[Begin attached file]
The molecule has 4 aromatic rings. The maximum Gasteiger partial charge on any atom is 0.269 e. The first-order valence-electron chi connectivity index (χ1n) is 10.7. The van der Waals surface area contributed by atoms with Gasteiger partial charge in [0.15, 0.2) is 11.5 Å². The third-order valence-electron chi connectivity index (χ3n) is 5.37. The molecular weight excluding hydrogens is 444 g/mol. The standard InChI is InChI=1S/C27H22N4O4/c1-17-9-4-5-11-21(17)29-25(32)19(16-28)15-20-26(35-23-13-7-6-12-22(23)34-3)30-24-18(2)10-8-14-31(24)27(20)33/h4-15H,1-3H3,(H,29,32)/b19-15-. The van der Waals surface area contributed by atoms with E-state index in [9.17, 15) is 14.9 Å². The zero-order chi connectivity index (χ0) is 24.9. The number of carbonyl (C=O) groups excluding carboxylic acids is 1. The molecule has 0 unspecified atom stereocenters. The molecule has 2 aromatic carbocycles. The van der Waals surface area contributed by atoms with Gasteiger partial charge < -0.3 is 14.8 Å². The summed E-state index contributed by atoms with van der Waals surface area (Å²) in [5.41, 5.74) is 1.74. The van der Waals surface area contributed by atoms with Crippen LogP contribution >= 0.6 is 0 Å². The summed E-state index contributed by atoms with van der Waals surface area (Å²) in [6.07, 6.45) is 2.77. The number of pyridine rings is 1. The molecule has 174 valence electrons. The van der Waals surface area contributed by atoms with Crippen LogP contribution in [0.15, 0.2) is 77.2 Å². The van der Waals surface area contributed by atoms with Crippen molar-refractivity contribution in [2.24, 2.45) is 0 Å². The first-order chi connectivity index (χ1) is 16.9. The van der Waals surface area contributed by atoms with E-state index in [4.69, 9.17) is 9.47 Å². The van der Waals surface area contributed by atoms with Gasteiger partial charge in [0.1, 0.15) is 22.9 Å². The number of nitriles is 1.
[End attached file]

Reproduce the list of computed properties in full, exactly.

The molecule has 4 aromatic rings. The maximum Gasteiger partial charge on any atom is 0.269 e. The first-order valence-electron chi connectivity index (χ1n) is 10.7. The van der Waals surface area contributed by atoms with Gasteiger partial charge in [0.15, 0.2) is 11.5 Å². The third-order valence-electron chi connectivity index (χ3n) is 5.37. The molecular weight excluding hydrogens is 444 g/mol. The standard InChI is InChI=1S/C27H22N4O4/c1-17-9-4-5-11-21(17)29-25(32)19(16-28)15-20-26(35-23-13-7-6-12-22(23)34-3)30-24-18(2)10-8-14-31(24)27(20)33/h4-15H,1-3H3,(H,29,32)/b19-15-. The van der Waals surface area contributed by atoms with E-state index in [9.17, 15) is 14.9 Å². The zero-order chi connectivity index (χ0) is 24.9. The number of carbonyl (C=O) groups excluding carboxylic acids is 1. The molecule has 0 unspecified atom stereocenters. The molecule has 2 aromatic carbocycles. The van der Waals surface area contributed by atoms with Gasteiger partial charge < -0.3 is 14.8 Å². The summed E-state index contributed by atoms with van der Waals surface area (Å²) in [5.41, 5.74) is 1.74. The van der Waals surface area contributed by atoms with Crippen LogP contribution >= 0.6 is 0 Å². The summed E-state index contributed by atoms with van der Waals surface area (Å²) in [6.07, 6.45) is 2.77. The number of pyridine rings is 1. The molecule has 174 valence electrons. The van der Waals surface area contributed by atoms with Crippen LogP contribution in [0.15, 0.2) is 77.2 Å². The van der Waals surface area contributed by atoms with Crippen molar-refractivity contribution in [2.24, 2.45) is 0 Å². The first-order chi connectivity index (χ1) is 16.9. The van der Waals surface area contributed by atoms with E-state index in [4.69, 9.17) is 9.47 Å². The van der Waals surface area contributed by atoms with Gasteiger partial charge in [0.1, 0.15) is 22.9 Å². The number of nitriles is 1.